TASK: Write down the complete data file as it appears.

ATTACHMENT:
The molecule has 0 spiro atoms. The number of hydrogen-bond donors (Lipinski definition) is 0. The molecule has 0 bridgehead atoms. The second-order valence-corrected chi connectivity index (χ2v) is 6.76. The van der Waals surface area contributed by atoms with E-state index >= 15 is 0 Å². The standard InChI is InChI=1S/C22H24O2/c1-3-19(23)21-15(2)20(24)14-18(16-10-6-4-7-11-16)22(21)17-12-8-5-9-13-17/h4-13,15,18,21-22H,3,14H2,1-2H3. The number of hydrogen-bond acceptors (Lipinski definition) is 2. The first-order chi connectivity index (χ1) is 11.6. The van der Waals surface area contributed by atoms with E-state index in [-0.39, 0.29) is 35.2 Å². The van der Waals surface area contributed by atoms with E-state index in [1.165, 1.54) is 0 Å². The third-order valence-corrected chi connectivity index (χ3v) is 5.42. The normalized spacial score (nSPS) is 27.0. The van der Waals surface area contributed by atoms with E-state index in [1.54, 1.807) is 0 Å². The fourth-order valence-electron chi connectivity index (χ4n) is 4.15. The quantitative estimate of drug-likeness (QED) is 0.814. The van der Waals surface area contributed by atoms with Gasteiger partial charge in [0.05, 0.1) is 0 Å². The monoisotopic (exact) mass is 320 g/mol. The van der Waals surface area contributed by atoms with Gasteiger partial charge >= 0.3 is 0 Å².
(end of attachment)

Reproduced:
The molecule has 0 spiro atoms. The number of hydrogen-bond donors (Lipinski definition) is 0. The molecule has 0 bridgehead atoms. The second-order valence-corrected chi connectivity index (χ2v) is 6.76. The van der Waals surface area contributed by atoms with E-state index >= 15 is 0 Å². The standard InChI is InChI=1S/C22H24O2/c1-3-19(23)21-15(2)20(24)14-18(16-10-6-4-7-11-16)22(21)17-12-8-5-9-13-17/h4-13,15,18,21-22H,3,14H2,1-2H3. The number of hydrogen-bond acceptors (Lipinski definition) is 2. The first-order chi connectivity index (χ1) is 11.6. The van der Waals surface area contributed by atoms with E-state index in [-0.39, 0.29) is 35.2 Å². The van der Waals surface area contributed by atoms with E-state index in [1.165, 1.54) is 0 Å². The third-order valence-corrected chi connectivity index (χ3v) is 5.42. The normalized spacial score (nSPS) is 27.0. The van der Waals surface area contributed by atoms with E-state index in [1.54, 1.807) is 0 Å². The fourth-order valence-electron chi connectivity index (χ4n) is 4.15. The quantitative estimate of drug-likeness (QED) is 0.814. The van der Waals surface area contributed by atoms with Gasteiger partial charge in [0.05, 0.1) is 0 Å². The monoisotopic (exact) mass is 320 g/mol. The van der Waals surface area contributed by atoms with Gasteiger partial charge >= 0.3 is 0 Å².